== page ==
Gallery Of Remarkable Renovation
When curtain maker Annette Poole decided to move from Battle to Hastings, she researched lots of properties before finding a hillside home to suit her family. After three years of renovation work, she has created a unique interior to reflect her creative eye and passion for soft furnishings.
There’s something in the sea air down in Hastings, a creativity that crashes out of the waves and up into parts of the town. Arriving at Annette Poole’s symmetrically stylish front garden you can see that the tide of inspiration has definitely splashed into this house.
Annette had looked at lots of properties when thinking of moving down from Battle to Hastings – but only from the outside. This house was the only one she looked at inside, but by the time her house in Battle had sold, it had been taken off the market. Another person might take this as a signal to start looking elsewhere, but not Annette. She probed deeper and discovered that the owners were renting the property out and were still keen to sell. Happily Annette and her family moved into the house just over three years ago and she began the transformation.
The previous owners had done work to the house already; it had recently featured in Ideal Home magazine. Many of us would be happy to move into a house that had just been photographed for a magazine and not want to change a thing, but, when Annette shows me the pictures, to my surprise the rooms are almost unrecognisable – they could have been of a different house altogether. “It just wasn’t my style,” says Annette. “We lived with it for a while and then I just gradually did each room when I could afford to.”
Most of the transformation has been done with the magic of paint. Lesson Number One: Be bold, it’s only paint. “The worst that can happen is that you’ll have to paint over it again,” says Annette. But there have been a few structural alterations too – the addition of an en suite bathroom for the master bedroom, a new ceiling for the landing and the replacement of a long and low kitchen window with one that allowed for a sink unit to be put back under it. “And I don’t like to look at dirty grout,” adds Annette cheerfully, “so all the tiles have been replaced with tongue and groove.”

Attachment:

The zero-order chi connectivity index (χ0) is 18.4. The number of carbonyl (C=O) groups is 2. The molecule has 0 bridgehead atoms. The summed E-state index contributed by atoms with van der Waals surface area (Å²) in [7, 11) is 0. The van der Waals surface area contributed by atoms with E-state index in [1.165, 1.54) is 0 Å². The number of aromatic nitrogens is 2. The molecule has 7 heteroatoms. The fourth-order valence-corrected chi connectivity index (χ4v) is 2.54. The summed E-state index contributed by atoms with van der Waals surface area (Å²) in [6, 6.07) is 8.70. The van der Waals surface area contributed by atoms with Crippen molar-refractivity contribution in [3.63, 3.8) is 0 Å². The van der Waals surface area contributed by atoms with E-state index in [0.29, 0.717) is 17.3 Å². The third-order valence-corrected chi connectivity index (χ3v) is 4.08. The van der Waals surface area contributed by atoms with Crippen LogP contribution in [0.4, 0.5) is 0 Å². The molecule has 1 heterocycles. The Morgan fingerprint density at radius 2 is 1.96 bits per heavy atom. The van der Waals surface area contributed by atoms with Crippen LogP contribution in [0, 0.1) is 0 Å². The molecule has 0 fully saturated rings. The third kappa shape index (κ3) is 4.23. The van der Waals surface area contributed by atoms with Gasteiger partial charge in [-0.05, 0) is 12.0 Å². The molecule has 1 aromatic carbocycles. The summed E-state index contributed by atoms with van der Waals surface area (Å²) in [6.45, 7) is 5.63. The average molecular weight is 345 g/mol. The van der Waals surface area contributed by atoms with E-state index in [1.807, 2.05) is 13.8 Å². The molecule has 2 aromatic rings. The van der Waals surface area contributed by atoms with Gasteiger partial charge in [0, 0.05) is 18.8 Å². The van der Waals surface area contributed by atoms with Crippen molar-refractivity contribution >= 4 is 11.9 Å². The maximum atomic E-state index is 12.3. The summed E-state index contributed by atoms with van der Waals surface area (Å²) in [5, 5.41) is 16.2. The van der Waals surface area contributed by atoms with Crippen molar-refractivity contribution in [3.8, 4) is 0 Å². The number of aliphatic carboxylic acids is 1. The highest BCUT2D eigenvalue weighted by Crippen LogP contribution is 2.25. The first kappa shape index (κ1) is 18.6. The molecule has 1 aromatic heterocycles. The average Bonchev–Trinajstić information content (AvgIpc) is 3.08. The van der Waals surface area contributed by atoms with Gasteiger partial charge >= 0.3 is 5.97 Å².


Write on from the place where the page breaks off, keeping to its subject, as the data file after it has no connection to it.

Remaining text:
Redecoration began in the hall. This was a large project, because the landing upstairs is huge. The walls above the stairs are very high, which also happily means that there’s lots of space to hang pictures on the landing and plenty of room for some enormous, and enormously stylish, chandeliers, sourced from Robert Amstad at Hastings Antiques Centre – not far away in Norman Road, St Leonards.
Next, Annette tackled the kitchen, which, from her point of view, was not a practical use of space. “I got fed up with walking round the island unit in the middle,” she says, “so that was one of the first things we removed.” Then the window was changed to allow for the sink to be relocated and new kitchen cupboards installed. None of the changes were instant though. “We spent one Christmas with no water in the kitchen – we had to wash up in the bathroom and use paper plates,” Annette laughs, adding, “you soon learn to choose your meals with care – some foods go right through paper plates!”
I notice a striking print that’s being used as a splashback for the cooker, which works very well as a replacement for tiles, especially as there’s never much wall space in a kitchen. The lockers in the dining part of the kitchen were originally destined for one of the bedrooms upstairs, “but they were so heavy and hard to move that they just had to stay there,” Annette says.
Annette is a curtain maker and ideas for colour schemes have often come from bits of fabric – scraps left over from jobs. She is very sensitive to colour. “I think I’m OCD about it!” she laughs, “I don’t like it if the colour scheme doesn’t work.” This extends throughout the house. Grey is a predominant backdrop, blending into all the individual schemes within each room and seamlessly uniting the whole house together. “When you look at the house, and the garden, you’ll see that I actually use very few colours. Lesson Two: Use one predominant colour in different shades to unite spaces. “Grey works well because it offsets all other colours, so you can use it to mix and match with and then use different colours as accents.”
This sounds so simple, but it takes an experienced eye – and one that people would happily pay for. When I suggest to Annette that she could be an interior designer she laughs and says she’s happy just making curtains. “I’m not bossy enough and wouldn’t want to impose my ideas on people.” From where I sit, making curtains is a terrifyingly clever thing to do by itself anyway. I once made a Roman blind – a window blind that went wonky in many directions. I know that curtain making of all kinds is a huge skill and one to be in awe of. Nevertheless it becomes clear as we look around that curtain making is just one of Annette’s talents. She has also created many of the artworks on the walls too; there are some unnerving and quirky dolls’ heads in glass frames, some framed pieces using paper sculpture and then there’s the taxidermy.